What is Existential Psychotherapy?


Existential psychotherapy is a unique approach to counseling that delves into the fundamental questions of human existence, focusing on the individual’s search for meaning and purpose in life. This therapeutic perspective emerged in the mid-20th century and has since provided a profound lens through which individuals can explore their innermost thoughts, feelings, and the complexities of their existence.

The Roots of Existential Psychotherapy

Existential psychotherapy finds its roots in existential philosophy, which gained prominence in the 19th and 20th centuries. Influential thinkers such as Søren Kierkegaard, Friedrich Nietzsche, Jean-Paul Sartre, and Martin Heidegger laid the groundwork for this therapeutic approach by examining the nature of existence, free will, and the individual’s responsibility for creating their own meaning.

Existential psychotherapy as a distinct form of psychological treatment began to take shape in the mid-20th century, with existentialist philosophers influencing psychologists to explore the human experience in a more profound and meaningful way. Viktor Frankl, a psychiatrist and Holocaust survivor, played a crucial role in integrating existential ideas into the therapeutic context through his development of Logotherapy.


Existential psychotherapy employs a range of methods to help individuals explore their existential concerns. One common approach is phenomenology, which involves examining and describing personal experiences without imposing external interpretations. This allows clients to better understand their subjective reality and gain clarity on their thoughts and emotions.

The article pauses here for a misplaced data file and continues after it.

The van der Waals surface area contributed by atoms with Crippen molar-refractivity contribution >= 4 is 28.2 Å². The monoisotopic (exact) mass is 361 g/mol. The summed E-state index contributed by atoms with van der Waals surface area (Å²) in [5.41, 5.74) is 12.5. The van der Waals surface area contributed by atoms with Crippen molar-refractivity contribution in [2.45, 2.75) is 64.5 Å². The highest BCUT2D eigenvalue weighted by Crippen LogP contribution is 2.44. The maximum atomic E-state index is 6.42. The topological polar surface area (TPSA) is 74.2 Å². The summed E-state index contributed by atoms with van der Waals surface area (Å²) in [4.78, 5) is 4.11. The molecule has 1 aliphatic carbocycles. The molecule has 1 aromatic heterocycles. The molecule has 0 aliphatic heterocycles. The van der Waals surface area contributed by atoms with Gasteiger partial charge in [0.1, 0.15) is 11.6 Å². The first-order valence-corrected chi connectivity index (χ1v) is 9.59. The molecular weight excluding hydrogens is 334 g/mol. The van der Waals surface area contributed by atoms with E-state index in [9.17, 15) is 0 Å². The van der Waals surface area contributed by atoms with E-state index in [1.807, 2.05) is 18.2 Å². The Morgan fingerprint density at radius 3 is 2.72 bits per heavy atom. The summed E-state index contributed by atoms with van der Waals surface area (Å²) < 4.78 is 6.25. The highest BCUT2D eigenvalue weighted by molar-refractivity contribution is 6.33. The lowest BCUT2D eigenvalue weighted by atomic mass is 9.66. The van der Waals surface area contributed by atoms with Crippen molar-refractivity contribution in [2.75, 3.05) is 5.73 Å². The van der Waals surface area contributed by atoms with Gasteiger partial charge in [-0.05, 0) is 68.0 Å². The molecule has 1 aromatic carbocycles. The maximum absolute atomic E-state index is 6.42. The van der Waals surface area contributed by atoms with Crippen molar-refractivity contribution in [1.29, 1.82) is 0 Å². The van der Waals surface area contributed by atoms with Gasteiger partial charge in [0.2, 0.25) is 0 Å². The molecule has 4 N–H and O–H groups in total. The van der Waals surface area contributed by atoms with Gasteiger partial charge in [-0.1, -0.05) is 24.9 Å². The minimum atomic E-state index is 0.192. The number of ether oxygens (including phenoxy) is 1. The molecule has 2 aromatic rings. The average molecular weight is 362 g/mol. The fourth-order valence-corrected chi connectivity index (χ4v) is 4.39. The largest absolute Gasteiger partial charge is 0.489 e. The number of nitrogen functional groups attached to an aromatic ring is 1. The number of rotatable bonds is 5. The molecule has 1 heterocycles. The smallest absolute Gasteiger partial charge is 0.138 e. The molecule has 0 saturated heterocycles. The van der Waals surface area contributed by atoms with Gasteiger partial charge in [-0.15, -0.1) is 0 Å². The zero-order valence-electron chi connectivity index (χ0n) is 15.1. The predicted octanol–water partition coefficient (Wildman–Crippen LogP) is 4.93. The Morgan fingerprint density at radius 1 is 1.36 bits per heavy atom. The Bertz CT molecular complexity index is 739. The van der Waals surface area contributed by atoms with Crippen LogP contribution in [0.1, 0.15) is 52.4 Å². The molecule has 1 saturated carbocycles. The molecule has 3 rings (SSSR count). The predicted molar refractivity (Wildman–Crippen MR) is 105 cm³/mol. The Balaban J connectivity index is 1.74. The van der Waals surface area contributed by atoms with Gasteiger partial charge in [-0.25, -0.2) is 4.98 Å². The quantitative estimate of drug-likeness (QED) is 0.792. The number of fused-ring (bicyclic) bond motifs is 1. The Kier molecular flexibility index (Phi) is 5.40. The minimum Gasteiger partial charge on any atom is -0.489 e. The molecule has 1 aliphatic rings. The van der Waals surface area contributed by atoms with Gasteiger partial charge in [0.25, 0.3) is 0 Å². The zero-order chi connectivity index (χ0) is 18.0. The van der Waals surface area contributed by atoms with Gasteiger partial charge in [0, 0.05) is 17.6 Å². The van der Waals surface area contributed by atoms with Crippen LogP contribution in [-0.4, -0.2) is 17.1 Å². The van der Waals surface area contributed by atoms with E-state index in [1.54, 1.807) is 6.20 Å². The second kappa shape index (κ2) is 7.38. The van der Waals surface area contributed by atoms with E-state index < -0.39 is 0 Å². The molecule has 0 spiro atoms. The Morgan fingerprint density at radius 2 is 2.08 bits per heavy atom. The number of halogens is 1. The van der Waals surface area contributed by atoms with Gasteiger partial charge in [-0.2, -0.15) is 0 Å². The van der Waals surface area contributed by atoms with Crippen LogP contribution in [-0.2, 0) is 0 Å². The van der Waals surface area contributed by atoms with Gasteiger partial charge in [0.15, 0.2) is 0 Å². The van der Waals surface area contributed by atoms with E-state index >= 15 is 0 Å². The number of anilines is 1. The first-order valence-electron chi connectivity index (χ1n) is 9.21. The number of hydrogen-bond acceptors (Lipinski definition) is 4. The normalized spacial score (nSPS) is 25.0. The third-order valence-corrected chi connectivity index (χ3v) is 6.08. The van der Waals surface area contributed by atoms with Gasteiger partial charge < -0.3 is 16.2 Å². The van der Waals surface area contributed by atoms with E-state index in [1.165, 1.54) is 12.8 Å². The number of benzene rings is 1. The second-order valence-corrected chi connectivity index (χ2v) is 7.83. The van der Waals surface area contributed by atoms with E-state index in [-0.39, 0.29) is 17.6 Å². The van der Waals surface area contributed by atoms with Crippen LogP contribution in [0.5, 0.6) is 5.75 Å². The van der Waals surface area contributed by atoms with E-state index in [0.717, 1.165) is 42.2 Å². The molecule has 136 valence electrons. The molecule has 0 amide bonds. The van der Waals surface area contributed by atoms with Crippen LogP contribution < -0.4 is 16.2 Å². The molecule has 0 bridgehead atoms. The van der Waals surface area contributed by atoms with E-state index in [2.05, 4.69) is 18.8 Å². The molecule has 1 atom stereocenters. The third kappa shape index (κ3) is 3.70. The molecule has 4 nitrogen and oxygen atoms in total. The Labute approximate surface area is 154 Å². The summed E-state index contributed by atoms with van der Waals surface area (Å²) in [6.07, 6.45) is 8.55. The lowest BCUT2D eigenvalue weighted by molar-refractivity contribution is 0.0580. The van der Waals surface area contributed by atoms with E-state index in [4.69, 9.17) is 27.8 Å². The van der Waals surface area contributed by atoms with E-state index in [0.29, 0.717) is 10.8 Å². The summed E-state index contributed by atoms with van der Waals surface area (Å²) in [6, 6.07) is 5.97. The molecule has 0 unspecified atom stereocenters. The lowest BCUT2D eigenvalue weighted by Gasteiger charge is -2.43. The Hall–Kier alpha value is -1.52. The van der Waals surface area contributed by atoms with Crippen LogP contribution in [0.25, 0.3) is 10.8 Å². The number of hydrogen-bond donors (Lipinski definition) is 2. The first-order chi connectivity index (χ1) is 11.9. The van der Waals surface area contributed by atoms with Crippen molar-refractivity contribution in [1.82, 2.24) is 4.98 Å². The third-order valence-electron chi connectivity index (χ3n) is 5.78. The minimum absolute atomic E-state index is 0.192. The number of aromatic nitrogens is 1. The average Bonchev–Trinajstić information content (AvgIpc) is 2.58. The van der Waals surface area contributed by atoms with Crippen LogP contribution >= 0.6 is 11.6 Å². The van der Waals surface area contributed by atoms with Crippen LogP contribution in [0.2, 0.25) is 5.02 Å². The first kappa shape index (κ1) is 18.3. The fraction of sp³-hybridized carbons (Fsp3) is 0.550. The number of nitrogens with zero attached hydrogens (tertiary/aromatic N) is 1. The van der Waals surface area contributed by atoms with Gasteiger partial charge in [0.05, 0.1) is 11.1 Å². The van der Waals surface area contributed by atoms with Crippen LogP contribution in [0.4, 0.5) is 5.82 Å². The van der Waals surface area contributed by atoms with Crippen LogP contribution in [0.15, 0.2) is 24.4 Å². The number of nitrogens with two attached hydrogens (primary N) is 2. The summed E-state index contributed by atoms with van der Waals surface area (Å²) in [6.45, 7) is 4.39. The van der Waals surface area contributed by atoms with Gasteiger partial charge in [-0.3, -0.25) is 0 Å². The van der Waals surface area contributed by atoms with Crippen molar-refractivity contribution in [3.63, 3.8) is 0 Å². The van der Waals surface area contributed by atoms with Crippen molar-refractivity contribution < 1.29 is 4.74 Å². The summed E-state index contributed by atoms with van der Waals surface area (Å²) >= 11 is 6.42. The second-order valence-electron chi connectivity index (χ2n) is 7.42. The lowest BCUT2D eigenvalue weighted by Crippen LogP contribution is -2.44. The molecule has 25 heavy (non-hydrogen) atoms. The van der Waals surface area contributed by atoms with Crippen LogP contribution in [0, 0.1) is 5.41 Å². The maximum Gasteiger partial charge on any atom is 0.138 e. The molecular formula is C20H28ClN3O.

Another key method is the use of existential analysis, which involves identifying and addressing the client’s unique concerns related to meaning, purpose, and the nature of their existence. Existential therapists may also incorporate dialogue and open-ended questioning to encourage clients to explore their beliefs and assumptions, fostering self-awareness and personal growth.

Prominent Existential Philosophers

Several philosophers have significantly influenced the development of existential psychotherapy. Søren Kierkegaard, considered the father of existentialism, emphasized the importance of individual choice and subjective experience. Friedrich Nietzsche explored the concept of eternal recurrence and the idea that individuals have the power to shape their destinies.

Jean-Paul Sartre, a key figure in existentialism, focused on the notion of radical freedom and the responsibility individuals have for their choices. Martin Heidegger delved into the concept of “being-in-the-world” and the interconnectedness of self and environment. Viktor Frankl, with his logotherapy, contributed a therapeutic perspective that centered on finding meaning in life, even in the face of suffering.

Treatment Approach

Existential psychotherapy focuses on the unique experiences of each individual, emphasizing personal responsibility and freedom of choice. Unlike some traditional therapeutic approaches that may focus on symptom reduction, existential therapy seeks to explore and understand the deeper issues that may be contributing to an individual’s distress.

A central tenet of existential psychotherapy is the exploration of four primary existential givens: death, freedom, isolation, and meaninglessness. By facing and confronting these fundamental aspects of existence, individuals can gain insight into their values, beliefs, and the ways in which they engage with the world.